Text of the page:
Those last 2 gifs….
Can you put your body in my body? Can that be “a thing”? IN MY BODY!? (i.e., tab “A” in slot “B”)
Just reminding you that sexy beast and this nerd are actually the same human being. I’m so done with this man.
A two-headed albino Honduran milk snake is shown in Ridge Manor, Florida. Snake of this species are normally orange and black. Daniel Parker, a University of Central Florida biologist, says two-headed snakes have been documented to live as long as 20 years in captivity. But with two brains giving commands to a single body, Parker says the snake would have a difficult time surviving in the wild.
Picture: Sunshineserpents.com, Daniel Parker/AP (via Pictures of the day: 2 November 2011 - Telegraph)
This optical illusion is created at a Canadian holiday resort where children are encouraged to swim with the world’s largest land predator.
Bosses at Cochrane Polar Bear Habitat near Ontario installed between their polar bear enclosure and wading pool to give people a unique experience.
And it certainly is… though you might want to double check the glass hasn’t been removed for maintenance before you get in.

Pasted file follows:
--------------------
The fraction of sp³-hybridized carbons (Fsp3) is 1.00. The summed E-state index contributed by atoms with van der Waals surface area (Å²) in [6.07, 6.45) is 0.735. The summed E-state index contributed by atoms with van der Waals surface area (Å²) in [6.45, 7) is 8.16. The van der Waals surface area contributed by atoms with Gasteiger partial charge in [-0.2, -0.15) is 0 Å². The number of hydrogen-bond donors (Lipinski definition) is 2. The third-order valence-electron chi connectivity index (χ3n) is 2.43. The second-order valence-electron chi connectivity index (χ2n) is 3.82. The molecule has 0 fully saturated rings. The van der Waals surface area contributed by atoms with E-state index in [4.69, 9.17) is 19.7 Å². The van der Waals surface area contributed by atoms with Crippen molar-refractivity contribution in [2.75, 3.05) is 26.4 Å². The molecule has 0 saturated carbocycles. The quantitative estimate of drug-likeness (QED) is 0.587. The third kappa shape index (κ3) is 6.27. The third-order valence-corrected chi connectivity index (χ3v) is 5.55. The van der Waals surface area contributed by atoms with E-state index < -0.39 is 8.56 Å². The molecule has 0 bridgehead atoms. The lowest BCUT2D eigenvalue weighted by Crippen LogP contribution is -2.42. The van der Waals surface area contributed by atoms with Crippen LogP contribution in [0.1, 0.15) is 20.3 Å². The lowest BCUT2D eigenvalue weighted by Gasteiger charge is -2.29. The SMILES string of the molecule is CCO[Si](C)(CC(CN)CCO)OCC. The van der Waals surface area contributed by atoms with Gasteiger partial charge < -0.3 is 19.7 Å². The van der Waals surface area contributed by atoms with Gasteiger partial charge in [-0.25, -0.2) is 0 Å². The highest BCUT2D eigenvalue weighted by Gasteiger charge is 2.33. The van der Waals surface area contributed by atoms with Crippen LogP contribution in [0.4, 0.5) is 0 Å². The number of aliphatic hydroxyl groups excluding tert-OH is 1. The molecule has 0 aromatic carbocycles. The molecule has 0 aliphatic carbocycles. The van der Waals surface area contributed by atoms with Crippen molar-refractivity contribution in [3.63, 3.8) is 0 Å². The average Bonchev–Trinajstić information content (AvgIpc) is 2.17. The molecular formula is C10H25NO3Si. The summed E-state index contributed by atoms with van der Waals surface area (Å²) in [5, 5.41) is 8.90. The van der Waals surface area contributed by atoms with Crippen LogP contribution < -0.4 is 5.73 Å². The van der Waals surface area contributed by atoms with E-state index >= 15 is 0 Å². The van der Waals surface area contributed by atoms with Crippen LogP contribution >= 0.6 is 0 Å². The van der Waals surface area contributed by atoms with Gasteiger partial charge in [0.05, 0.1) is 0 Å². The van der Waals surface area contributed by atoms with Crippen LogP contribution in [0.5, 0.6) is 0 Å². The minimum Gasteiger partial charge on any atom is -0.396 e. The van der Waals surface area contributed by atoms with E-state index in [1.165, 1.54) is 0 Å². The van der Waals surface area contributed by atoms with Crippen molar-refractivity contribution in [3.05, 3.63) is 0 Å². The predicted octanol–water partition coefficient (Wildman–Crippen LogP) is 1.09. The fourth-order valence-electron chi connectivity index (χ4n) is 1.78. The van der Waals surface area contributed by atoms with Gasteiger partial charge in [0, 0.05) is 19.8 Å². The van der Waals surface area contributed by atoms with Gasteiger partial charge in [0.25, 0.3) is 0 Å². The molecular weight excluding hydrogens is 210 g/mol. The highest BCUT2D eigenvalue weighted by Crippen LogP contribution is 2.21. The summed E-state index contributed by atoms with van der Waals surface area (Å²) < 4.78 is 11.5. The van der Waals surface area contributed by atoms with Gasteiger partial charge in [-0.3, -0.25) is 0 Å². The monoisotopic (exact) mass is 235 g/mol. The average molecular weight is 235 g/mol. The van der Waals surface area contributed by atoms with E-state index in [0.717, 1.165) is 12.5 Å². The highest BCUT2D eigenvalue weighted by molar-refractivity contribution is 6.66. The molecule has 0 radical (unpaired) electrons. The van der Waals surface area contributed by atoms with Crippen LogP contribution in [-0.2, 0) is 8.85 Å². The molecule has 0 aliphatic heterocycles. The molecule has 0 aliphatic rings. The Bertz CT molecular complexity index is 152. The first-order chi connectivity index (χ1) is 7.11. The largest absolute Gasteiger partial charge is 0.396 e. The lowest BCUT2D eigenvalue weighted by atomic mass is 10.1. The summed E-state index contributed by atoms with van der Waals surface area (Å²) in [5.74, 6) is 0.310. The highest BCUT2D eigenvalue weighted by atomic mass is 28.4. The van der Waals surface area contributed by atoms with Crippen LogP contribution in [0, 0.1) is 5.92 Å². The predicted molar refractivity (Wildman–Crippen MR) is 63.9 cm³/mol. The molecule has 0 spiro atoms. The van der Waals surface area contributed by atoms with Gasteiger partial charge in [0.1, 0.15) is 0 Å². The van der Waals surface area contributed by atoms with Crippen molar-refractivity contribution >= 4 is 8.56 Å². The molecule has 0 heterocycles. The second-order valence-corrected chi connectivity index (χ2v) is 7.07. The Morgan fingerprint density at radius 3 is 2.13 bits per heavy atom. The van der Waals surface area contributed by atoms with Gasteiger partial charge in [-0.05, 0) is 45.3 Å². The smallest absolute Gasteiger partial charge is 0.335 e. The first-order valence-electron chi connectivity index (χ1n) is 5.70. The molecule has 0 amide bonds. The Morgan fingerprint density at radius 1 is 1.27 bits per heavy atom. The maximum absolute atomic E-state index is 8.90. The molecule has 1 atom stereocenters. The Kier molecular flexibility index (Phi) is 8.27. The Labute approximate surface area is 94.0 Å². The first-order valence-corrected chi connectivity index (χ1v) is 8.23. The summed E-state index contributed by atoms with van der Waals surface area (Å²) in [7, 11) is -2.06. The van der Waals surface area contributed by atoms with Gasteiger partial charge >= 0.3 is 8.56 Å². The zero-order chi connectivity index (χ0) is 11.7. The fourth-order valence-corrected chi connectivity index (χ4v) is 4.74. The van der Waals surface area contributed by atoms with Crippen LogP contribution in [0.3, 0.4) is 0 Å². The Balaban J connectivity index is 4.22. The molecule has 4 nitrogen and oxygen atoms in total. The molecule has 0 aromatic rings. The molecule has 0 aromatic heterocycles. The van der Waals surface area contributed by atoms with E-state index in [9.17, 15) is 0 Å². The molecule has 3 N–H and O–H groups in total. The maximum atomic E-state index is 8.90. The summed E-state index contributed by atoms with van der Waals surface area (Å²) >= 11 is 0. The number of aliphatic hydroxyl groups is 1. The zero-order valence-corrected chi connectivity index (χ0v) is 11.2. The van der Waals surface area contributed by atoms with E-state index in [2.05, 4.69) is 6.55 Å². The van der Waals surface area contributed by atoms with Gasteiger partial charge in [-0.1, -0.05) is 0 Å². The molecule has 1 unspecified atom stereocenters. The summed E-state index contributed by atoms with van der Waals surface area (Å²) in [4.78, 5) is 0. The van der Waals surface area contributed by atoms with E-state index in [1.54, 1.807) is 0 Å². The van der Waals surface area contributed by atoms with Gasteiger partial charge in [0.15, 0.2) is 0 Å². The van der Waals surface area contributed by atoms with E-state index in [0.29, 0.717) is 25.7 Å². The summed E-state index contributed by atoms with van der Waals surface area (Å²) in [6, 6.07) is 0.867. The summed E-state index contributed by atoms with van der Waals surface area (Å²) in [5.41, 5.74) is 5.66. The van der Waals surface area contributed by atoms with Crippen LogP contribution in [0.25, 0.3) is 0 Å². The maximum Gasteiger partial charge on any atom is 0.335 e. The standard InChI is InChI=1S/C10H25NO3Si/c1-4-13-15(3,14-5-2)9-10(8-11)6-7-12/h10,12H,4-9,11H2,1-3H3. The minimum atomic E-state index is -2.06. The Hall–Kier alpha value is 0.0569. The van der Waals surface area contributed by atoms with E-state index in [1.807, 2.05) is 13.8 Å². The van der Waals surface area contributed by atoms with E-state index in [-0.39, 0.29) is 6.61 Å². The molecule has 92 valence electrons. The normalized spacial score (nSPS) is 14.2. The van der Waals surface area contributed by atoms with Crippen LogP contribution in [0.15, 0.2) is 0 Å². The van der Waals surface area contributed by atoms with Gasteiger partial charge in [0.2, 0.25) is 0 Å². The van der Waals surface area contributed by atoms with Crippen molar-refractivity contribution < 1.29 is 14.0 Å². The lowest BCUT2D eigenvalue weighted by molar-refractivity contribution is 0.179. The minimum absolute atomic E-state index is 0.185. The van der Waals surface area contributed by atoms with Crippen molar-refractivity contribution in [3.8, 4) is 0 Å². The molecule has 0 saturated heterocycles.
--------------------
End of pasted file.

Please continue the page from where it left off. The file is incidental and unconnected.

A spokesman for the center said: “Staring into the eyes of an immense polar bear, while swimming only inches away from him, is to be remembered!
"You can do that, because our wading pool is separated from the bears’ pool by five centimeters, shatterproof glass, with good optical qualities.
"Photographs make it appear that the swimmer is actually in the water, with the bear."
Jellyfish Lake is a marine lake located on Eil Malk island in Palau. Eil Malk is part of the Rock Islands, a group of small, rocky, mostly uninhabited islands in Palau’s Southern Lagoon, between Koror and Peleliu. There are about 70 other marine lakes located throughout the Rock Islands. Jellyfish Lake is one of Palau’s most famous dive (snorkeling only) sites. It is notable for the millions of golden jellyfish which migrate horizontally across the lake daily.
Jellyfish Lake is connected to the ocean through fissures and tunnels in the limestone of an ancient Miocene reef. However the lake is sufficiently isolated and the conditions are different enough that the diversity of species in the lake is greatly reduced from the nearby lagoon. The golden jellyfish, Mastigias cf. papua etpisoni, and possibly other species in the lake have evolved to be substantially different from their close relatives living in the nearby lagoons.